7 financial policies to be thankful for
In the spirit of Thanksgiving, let’s take a moment to appreciate the government policies that truly help Americans. Some policies may be familiar; others may come as a surprise. Either way, I hope you’ll find a few tips that help put money back in your pocket.
1. CARD Act (Credit Card Accountability, Responsibility and Disclosure Act). Passed in 2009, and now fully in action, the sweeping reforms of the credit card industry include: Credit card companies can’t raise interest rates willy-nilly and have to explain if they do; people under 21 can’t get cards without proof of income or an adult cosigner; and late fees can’t go higher than $25, unless you have a history of lateness.
2. Health care reform. Changes will continue to roll out until 2015, but right now the best health care reform to take advantage of is that young adults, even those who are no longer students, can stay covered by their parents’ health insurance until age 26. (Previously, kids were cut off at age 18; or if full-time students, 23.) This is good news for recent college grads whose job search is taking longer than expected.
3. Income Based Repayment (IBR). Got student loans? With IBR, if your federal student loan balance is more than (or about equal to) your salary, you may qualify to pay according to how much you make, rather than how much you owe—meaning lower monthly payments. Hardly anyone knows about IBR even though it began in July 2009, so spread the word. If you or someone you know has student loans, go to ibrinfo.org. It could save you thousands of dollars.
4. Free credit reports. Your credit score is like the SAT score of your finances; scores range from 300-850, and 720 or higher makes you eligible for the best (aka lowest) interest rates on credit cards, mortgages, and more. You have to pay to get your score, but it’s calculated from your credit report, a detailed record of your credit history that you should request for free once a year through Equifax, Experian, and TransUnion (access all three via their central website, annualcreditreport.com). Once you verify the report is error-free, get a free estimate of your score at creditkarma.com or pay $19.95 for your official score at myfico.com. And don’t bother with sites like freecreditreport.com, which will bill you $14.95/month if you don’t opt out.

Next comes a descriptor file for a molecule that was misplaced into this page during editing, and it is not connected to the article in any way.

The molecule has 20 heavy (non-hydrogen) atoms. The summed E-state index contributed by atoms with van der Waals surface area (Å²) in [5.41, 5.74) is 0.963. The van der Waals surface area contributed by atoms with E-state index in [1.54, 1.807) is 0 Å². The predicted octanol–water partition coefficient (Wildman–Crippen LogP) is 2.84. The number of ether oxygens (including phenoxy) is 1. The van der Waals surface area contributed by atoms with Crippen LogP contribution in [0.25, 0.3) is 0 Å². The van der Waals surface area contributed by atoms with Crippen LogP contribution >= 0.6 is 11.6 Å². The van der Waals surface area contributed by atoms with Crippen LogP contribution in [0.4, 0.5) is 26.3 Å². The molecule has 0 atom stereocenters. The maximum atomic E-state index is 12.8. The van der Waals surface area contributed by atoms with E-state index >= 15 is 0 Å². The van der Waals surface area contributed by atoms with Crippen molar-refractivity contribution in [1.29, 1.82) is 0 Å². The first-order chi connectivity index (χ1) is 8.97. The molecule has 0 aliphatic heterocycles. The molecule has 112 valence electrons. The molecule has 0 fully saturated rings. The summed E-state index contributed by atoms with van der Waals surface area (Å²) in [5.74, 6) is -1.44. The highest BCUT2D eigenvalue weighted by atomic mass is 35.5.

5. Saver’s Credit. This little-known tax break can help you save for retirement, even if you earn very little. For every $1 you put into a 401(k) or IRA (up to $2,000/year), the government gives you back between 10% and 50% at tax time (the rate depends on your income). Use this chart to see if you qualify.
6. Earned Income Tax Credit (EITC). This refundable tax credit for low- and middle-income working individuals or couples, primarily for those with children, helps workers keep more of what they earn. To be eligible for the 2010 tax year, your earned income and adjusted gross income must each be less than $43,352 ($48,362 married filing jointly) with 3 or more qualifying children; $40,363 ($45,373 married filing jointly) with 2 qualifying children; $35,535 ($40,545 married filing jointly) with one qualifying child; $13,460 ($18,470 married filing jointly) with no qualifying children. For more details and updatedinfo regarding tax year 2010, keep checking eitc.irs.gov.
7. Renters’ rights. With a 10% increase in the number of rental units over the past 5 years, renters need to know their rights. If you run into a problem or just want to be more informed, The National Housing Law Project provides a good list of state and local tenant protections. For more info on your legal rights as a tenant, contact your local branch of the Legal Aid Society, your state attorney general’s office, or a housing counselor through the office listed for your state on HUD.gov.
Have any of these policies helped you? Share your stories.